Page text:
02.12.2022 Human Resources HR & Management International Performance

3 Ways to Set Effective Performance Goals

Effective performance management depends on effective goal setting. Set the right tone for the year ahead with goals that drive business results and enable employees to be successful.

HR often struggles with effective goal setting, but ineffective goals make each part of the performance management process — ongoing check-ins, assessment and calibration, and reviews — more difficult. The result is poor employee performance, lower engagement and missed business goals.

“To ensure that business performance consistently outpaces expectations, HR leaders need to get the goal-setting process right at the beginning of the year, rather than waiting to address the previous 12 months of performance at the end of the year,” says Brent Cassell, Vice President, Advisory, at Gartner.

Poor goal setting lags how work gets done

Current goal-setting practices often fail to align with the way work gets done. In fact, Gartner research finds three barriers to effective goal setting:

  • Diverse work makes strategic alignment harder. The workplace is changing fast. More employees work remotely or in hybrid settings, and the gig economy is growing. At the same time, work is becoming more specialized. A recent Gartner survey found that 68% of leaders agree that only staff with a highly specialized mix of competencies and experience can successfully perform the work they need. As a result, an increasing number of employees feel disconnected from their organization’s goals.
  • Individual goal setting overlooks team-based work. Work today is more team-based, and goals should reflect that. According to the 2021 Gartner Employee Performance Management Benchmarking Survey, only 9% of organizations involve peers in goal setting, and 15% involve teams.
  • Annual goal setting doesn’t keep up. Gartner research shows that nearly 60% of HR leaders feel that current roles are evolving rapidly and employees need to learn new skills and new ways of working with people to support changing business priorities. Gartner TalentNeuron™ data shows the total number of skills required for a single job has been increasing by 10% year-over-year since 2017. Many skills have also become obsolete. Despite the pace and extent of these changes, goal setting remains an annual activity for most organizations and fails to take into account the dynamism of most corporate strategies. As business needs and outcomes evolve, so too must goal-setting processes.

3 best practices for goal setting

Talent is today’s single biggest cost and differentiator when it comes to business success, and organizations don’t have the luxury of failure when it comes to employee performance. Gartner research shows when employee goals are aligned with organizational priorities and help employees meet changing needs, coordinate with peers and hold themselves accountable, employee performance increases by up to 22%.

Leverage the following three best practices to ensure goal setting is aligned with the way work is done today. Ensure that employee goals are impactful and drive business outcomes.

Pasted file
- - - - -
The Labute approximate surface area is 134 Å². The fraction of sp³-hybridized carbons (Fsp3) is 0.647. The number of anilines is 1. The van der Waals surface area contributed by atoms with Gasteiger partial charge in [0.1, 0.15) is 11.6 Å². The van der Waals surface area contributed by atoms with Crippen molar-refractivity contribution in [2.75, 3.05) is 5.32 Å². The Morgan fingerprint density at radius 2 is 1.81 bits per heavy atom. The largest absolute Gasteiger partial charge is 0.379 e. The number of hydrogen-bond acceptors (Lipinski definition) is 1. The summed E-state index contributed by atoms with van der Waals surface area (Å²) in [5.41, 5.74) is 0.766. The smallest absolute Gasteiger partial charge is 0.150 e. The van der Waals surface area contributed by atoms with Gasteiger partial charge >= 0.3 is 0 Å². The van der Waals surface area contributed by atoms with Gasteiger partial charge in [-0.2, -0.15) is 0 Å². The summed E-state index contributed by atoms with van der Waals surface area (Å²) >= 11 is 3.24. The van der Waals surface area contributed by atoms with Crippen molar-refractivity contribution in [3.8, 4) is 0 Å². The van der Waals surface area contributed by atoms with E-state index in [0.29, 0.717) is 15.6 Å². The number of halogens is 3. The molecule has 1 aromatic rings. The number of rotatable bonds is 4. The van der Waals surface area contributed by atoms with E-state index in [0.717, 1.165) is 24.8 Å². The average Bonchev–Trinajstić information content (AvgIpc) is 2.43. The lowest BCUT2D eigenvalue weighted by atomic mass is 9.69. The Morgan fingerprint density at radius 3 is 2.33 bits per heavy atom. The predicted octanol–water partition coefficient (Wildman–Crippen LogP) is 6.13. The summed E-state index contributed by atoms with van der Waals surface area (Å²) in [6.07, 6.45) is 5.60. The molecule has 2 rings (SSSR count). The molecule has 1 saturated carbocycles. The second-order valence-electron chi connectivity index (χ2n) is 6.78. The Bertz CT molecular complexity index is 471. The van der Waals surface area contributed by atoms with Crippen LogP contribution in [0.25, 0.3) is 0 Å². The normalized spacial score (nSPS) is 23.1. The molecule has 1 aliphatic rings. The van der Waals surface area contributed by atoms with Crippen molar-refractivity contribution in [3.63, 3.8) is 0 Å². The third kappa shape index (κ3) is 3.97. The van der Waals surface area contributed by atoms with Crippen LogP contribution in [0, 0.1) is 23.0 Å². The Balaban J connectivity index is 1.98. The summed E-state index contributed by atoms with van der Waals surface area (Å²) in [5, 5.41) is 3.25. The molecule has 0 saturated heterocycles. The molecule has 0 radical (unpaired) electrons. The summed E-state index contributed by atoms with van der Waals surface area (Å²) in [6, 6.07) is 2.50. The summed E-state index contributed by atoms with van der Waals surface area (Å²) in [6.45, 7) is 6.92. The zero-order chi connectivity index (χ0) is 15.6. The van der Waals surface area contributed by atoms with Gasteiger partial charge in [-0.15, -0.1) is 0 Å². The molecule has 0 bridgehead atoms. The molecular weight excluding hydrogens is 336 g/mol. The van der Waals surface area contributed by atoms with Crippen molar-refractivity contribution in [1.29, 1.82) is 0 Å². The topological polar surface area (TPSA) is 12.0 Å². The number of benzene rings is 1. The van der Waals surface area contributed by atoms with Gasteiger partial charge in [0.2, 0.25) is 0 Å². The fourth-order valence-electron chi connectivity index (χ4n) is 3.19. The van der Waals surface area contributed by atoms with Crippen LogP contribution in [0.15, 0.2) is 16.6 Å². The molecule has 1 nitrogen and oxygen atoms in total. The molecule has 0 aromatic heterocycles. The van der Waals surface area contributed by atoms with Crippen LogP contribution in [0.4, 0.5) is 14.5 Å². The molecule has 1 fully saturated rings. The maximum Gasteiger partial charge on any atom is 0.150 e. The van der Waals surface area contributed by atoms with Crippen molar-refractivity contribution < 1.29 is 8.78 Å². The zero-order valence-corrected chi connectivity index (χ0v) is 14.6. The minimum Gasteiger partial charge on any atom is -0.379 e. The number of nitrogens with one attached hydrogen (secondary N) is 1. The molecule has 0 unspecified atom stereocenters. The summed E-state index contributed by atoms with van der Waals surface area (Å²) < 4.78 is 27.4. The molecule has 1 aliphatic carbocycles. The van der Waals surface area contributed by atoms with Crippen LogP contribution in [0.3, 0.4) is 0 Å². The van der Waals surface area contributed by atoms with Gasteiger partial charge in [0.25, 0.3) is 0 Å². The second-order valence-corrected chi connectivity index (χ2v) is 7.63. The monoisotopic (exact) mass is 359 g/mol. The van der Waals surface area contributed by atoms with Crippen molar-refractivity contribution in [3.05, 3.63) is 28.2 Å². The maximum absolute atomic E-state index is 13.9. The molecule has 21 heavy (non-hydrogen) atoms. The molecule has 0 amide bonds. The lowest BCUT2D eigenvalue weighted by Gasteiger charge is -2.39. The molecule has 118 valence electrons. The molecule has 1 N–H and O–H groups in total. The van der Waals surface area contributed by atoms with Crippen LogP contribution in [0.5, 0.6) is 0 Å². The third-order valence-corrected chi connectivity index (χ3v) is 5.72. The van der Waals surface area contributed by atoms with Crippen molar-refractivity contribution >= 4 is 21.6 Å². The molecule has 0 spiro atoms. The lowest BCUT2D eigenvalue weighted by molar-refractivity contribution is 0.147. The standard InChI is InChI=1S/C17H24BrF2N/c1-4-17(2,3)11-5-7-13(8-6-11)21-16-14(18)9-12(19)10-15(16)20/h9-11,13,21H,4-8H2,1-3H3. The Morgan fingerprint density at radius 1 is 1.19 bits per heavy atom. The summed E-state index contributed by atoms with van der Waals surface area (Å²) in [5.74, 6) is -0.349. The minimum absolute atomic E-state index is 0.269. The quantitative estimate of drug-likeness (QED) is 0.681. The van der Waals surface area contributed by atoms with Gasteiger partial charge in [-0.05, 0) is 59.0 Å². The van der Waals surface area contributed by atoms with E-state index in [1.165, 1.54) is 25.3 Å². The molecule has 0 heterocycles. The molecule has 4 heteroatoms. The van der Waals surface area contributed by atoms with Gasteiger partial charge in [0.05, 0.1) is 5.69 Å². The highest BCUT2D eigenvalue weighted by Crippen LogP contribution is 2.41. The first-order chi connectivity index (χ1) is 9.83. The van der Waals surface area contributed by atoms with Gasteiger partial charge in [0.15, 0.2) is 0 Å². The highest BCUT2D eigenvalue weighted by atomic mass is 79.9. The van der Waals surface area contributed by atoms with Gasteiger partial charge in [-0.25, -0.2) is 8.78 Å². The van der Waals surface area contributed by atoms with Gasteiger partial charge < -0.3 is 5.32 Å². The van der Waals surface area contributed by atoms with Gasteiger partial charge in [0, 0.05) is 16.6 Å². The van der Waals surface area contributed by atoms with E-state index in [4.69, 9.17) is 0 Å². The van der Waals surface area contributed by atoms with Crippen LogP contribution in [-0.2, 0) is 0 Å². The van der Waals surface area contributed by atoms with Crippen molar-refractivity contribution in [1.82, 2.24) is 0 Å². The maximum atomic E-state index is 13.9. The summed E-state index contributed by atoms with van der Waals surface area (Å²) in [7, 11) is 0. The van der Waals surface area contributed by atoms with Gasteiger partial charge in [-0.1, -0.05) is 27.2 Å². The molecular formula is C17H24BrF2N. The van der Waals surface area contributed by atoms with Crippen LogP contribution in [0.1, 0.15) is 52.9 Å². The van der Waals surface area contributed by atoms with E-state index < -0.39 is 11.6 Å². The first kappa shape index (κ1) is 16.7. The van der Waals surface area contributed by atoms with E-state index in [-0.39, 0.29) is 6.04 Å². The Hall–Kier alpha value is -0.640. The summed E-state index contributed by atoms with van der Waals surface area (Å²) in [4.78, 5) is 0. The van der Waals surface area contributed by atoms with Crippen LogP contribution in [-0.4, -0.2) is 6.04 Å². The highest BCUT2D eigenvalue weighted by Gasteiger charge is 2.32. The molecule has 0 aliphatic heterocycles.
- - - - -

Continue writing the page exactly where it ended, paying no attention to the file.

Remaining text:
No. 1: Help managers provide context for goal setting

To help their teams set aligned goals, provide managers with information about business strategy and how it relates to employees’ diverse roles. Managers must then give direction that translates that information into specific tasks and actions. Providing information and direction together enables employees to see the link between their work and overall company strategy.

HR plays a critical role in helping managers understand business strategy and translate it to their teams. Getting manager contextualization right can have a big impact on employee performance. Organizations with managers who are most effective at contextualization can boost the percentage of high performers from 44% to 60%.

No. 2:  Make goal setting more collaborative

Given the increasingly collaborative nature of work, transform goal setting from a solo activity to a team activity. This requires several shifts. For one, have individuals share goals with their team and ensure that everyone understands how their goals relate — and that they are jointly accountable for achieving the results outlined in their business strategy.

Also, implement team goal calibration sessions, rather than just requesting peer feedback at the end of the year during the formal performance review process. This enables teams to discuss what they will need from each other and calibrate expectations rather than performance.

No 3: Empower employees to update goals regularly

The 2021 Gartner Goal Setting Employee Survey reports that less than half (44%) of employees say they update their goals following significant changes in role expectations — such as sudden staff changes or when new projects are assigned. Moving forward, organizations must build flexibility into the goal-setting process so employees can evolve their goals as their roles and the business change. Have employees review their goals with their manager quarterly, at minimum, as well as at the start of the year. Help managers and employees identify triggers for adjusting goals, including changes in company or business unit financial performance, staff turnover or technology advances.

Source: Gartner